Additional fault tolerance can be achieved using new features such as Storage Replica with Azure Site Recovery.
Notably, Kepler-47 does not use traditional Ethernet networking between the servers, eliminating the need for costly high-speed network adapters and switches. Instead, it uses Intel Thunderbolt™ 3 over a USB Type-C connector, which provides up to 20 Gb/s (or up to 40 Gb/s when utilizing display and data together!) – plenty for replicating storage and live migrating virtual machines.
To pull this off, we partnered with our friends at Intel, who furnished us with pre-release PCIe add-in-cards for Thunderbolt™ 3 and a proof-of-concept driver.
To our delight, it worked like a charm – here’s the Networks view in Failover Cluster Manager. Thanks, Intel!
While Thunderbolt™ 3 is already in widespread use in laptops and other devices, this kind of server application is new, and it’s one of the main reasons Kepler-47 is strictly a prototype. It also boots from USB 3 DOM, which isn’t yet supported, and has no host-bus adapter (HBA) nor SAS expander, both of which are currently required for Storage Spaces Direct to leverage SCSI Enclosure Services (SES) for slot identification. However, it otherwise passes all our validation and testing and, as far as we can tell, works flawlessly.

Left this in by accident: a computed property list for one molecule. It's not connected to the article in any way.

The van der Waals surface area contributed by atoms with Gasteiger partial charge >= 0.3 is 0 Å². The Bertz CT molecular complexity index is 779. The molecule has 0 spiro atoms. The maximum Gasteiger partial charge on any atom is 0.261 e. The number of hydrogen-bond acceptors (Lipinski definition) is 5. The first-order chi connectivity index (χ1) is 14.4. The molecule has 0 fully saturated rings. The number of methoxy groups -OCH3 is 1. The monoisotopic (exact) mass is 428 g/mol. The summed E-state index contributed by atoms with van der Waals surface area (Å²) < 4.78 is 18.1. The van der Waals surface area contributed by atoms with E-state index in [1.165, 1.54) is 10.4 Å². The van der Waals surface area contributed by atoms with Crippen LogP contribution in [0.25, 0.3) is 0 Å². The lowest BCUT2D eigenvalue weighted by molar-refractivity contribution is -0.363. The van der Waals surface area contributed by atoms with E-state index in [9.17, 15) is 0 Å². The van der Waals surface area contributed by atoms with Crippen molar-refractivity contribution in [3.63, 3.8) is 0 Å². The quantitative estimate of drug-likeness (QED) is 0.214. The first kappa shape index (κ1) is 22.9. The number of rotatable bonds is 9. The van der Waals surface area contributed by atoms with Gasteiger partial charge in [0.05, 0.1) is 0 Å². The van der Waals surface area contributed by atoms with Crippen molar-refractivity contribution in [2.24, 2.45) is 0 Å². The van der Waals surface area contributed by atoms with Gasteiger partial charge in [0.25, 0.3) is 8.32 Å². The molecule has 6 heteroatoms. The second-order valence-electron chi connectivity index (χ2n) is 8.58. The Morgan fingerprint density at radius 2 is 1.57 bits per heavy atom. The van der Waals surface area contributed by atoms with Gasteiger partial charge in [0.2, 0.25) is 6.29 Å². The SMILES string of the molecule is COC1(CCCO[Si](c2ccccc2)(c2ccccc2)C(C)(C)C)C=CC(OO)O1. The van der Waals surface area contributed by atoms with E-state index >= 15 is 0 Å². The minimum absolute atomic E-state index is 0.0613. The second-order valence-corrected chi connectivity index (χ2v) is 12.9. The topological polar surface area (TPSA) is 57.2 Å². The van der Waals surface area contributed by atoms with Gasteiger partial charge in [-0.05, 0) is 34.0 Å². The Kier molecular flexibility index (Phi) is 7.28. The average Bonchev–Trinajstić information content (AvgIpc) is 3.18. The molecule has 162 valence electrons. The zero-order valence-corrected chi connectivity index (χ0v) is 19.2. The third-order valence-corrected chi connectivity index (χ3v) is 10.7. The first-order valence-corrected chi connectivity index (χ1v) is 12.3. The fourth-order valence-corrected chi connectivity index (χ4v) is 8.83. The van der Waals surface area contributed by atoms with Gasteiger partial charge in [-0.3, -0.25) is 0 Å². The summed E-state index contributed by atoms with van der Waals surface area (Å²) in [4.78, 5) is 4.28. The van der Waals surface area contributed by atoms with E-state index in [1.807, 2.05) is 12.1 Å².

(In case you missed it, support for Storage Spaces Direct clusters with just two servers was announced at Ignite!)
Ok, now for the juicy details. Since Ignite, we have been asked repeatedly what parts we used. Here you go:
|Motherboard||ASRock C236 WSI||Link||$199.99|